Sunita, I’m slowly making my way through Modiano — almost finished, and then I’ll reread selectively — and Brookner. I just finished her Family Romance (published in the US as Dolly), which I highly recommend. It’s nuanced and subtle, and took me by surprise the more I thought about it. In it, Brookner makes a strong statement for happy and unattached aloneness, or at least fully satisfied and unattached aloneness.
I hope you will blog occasionally! (Or I’ll just email you to ask what you’re reading). Since you read my post you know why I haven’t been up to much email. I got a new cover for my Hobonichi this year, which I changed to in the fall rather than waiting for January as part of marking a New Life. I’m still using it mostly for a to-do list, which seems to work for me. I am keeping a journal regularly, though not doing morning pages. Looking back through the last few years of pages, though, has been so helpful for seeing patterns, dealing with my mental health and making sense of where my life is now. I’m grateful to past me for giving me that resource! And you helped inspire me to do it.
My almost-12 Golden Retriever is chugging along–she has been to the vet A LOT this fall, but not for anything major. The pandemic is perfect for an old dog; she’s living her best senior life with me and my daughter both home all the time to attend to her needs (which often includes helping her stand up since her back legs are so arthritic). I’m happy for her and enjoying her company, despite the fact that I’ve been giving her eye drops 5 times a day for a month. I get my students to do introduction posts in my online classes, so I have learned I have a ton of dog lovers and seen some cute dog pictures. A bonus of the weird times, though I miss the classroom. Oh, and a friend got an adorable Corgi pup and is sending me photo updates. Ziggy is a charmer!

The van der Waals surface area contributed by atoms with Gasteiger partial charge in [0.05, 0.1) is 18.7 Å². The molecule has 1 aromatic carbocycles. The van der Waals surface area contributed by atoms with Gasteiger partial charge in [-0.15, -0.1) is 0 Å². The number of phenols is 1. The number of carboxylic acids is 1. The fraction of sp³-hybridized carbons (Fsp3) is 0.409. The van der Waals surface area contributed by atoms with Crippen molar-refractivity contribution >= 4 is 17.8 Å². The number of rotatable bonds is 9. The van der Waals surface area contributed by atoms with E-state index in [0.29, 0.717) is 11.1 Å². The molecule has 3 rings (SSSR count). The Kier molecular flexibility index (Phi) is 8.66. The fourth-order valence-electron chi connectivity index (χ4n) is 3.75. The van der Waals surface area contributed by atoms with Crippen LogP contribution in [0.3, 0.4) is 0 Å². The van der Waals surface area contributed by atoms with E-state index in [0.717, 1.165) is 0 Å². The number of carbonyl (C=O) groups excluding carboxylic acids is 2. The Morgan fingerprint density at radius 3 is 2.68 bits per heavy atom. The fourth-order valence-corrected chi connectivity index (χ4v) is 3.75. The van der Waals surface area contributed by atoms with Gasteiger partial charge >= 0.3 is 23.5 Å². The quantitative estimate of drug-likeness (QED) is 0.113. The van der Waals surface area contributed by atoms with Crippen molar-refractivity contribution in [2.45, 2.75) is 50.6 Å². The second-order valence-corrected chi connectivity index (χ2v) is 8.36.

I don’t feel the need for Morning Pages but I do have a small notebook I use for brain dumps and working things out. And I agree with you on seeing patterns. Sometimes it’s scary to go back and read but it’s always helpful.
12 is great for a Golden! We got ours to 11, I think, but she had lymphoma.
I’m doing a hybrid class this semester, assuming we can go back into the classroom in two weeks, and continuing the law school class online. I am trying to think of ways to make the online students (who are spread all over the world) more engaged with each other. Introductions, or in this case updates, could be a way, so thanks!
12 was a typo! She’ll be 13 in May. And sometimes still acts like a puppy, if a slow one, as Goldens do.
New Littlest Corgi! And he is adorable, obviously.